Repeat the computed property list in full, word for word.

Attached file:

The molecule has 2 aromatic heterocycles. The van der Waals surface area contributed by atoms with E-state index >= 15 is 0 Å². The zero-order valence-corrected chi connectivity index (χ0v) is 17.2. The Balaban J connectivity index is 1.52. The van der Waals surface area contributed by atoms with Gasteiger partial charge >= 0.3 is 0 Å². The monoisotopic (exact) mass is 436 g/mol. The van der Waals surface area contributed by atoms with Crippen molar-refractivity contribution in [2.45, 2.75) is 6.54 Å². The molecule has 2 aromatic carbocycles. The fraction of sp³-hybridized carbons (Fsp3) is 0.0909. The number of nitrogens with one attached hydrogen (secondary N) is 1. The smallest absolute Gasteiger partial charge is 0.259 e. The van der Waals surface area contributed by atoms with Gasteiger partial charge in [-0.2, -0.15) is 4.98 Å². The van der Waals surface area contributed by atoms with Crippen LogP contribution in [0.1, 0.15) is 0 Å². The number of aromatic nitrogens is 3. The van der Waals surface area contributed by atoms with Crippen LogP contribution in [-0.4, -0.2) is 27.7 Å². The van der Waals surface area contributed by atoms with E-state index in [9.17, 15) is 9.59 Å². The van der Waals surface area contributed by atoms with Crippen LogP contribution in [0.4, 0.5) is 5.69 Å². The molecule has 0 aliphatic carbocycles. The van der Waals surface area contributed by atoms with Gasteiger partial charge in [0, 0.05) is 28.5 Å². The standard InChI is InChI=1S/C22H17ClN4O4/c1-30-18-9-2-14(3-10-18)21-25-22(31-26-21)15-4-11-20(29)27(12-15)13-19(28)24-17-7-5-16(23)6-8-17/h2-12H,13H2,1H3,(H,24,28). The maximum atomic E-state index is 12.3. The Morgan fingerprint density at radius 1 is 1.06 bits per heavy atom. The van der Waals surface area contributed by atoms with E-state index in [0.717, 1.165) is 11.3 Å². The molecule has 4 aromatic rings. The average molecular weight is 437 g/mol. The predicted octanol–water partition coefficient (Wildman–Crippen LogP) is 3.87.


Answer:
The molecule has 2 aromatic heterocycles. The van der Waals surface area contributed by atoms with E-state index >= 15 is 0 Å². The zero-order valence-corrected chi connectivity index (χ0v) is 17.2. The Balaban J connectivity index is 1.52. The van der Waals surface area contributed by atoms with Gasteiger partial charge >= 0.3 is 0 Å². The monoisotopic (exact) mass is 436 g/mol. The van der Waals surface area contributed by atoms with Crippen molar-refractivity contribution in [2.45, 2.75) is 6.54 Å². The molecule has 2 aromatic carbocycles. The fraction of sp³-hybridized carbons (Fsp3) is 0.0909. The number of nitrogens with one attached hydrogen (secondary N) is 1. The smallest absolute Gasteiger partial charge is 0.259 e. The van der Waals surface area contributed by atoms with Gasteiger partial charge in [-0.2, -0.15) is 4.98 Å². The van der Waals surface area contributed by atoms with Crippen LogP contribution in [0.1, 0.15) is 0 Å². The number of aromatic nitrogens is 3. The van der Waals surface area contributed by atoms with Crippen LogP contribution in [-0.4, -0.2) is 27.7 Å². The van der Waals surface area contributed by atoms with E-state index in [9.17, 15) is 9.59 Å². The van der Waals surface area contributed by atoms with Crippen LogP contribution in [0.4, 0.5) is 5.69 Å². The molecule has 0 aliphatic carbocycles. The van der Waals surface area contributed by atoms with Gasteiger partial charge in [0, 0.05) is 28.5 Å². The standard InChI is InChI=1S/C22H17ClN4O4/c1-30-18-9-2-14(3-10-18)21-25-22(31-26-21)15-4-11-20(29)27(12-15)13-19(28)24-17-7-5-16(23)6-8-17/h2-12H,13H2,1H3,(H,24,28). The maximum atomic E-state index is 12.3. The Morgan fingerprint density at radius 1 is 1.06 bits per heavy atom. The van der Waals surface area contributed by atoms with E-state index in [0.717, 1.165) is 11.3 Å². The molecule has 4 aromatic rings. The average molecular weight is 437 g/mol. The predicted octanol–water partition coefficient (Wildman–Crippen LogP) is 3.87.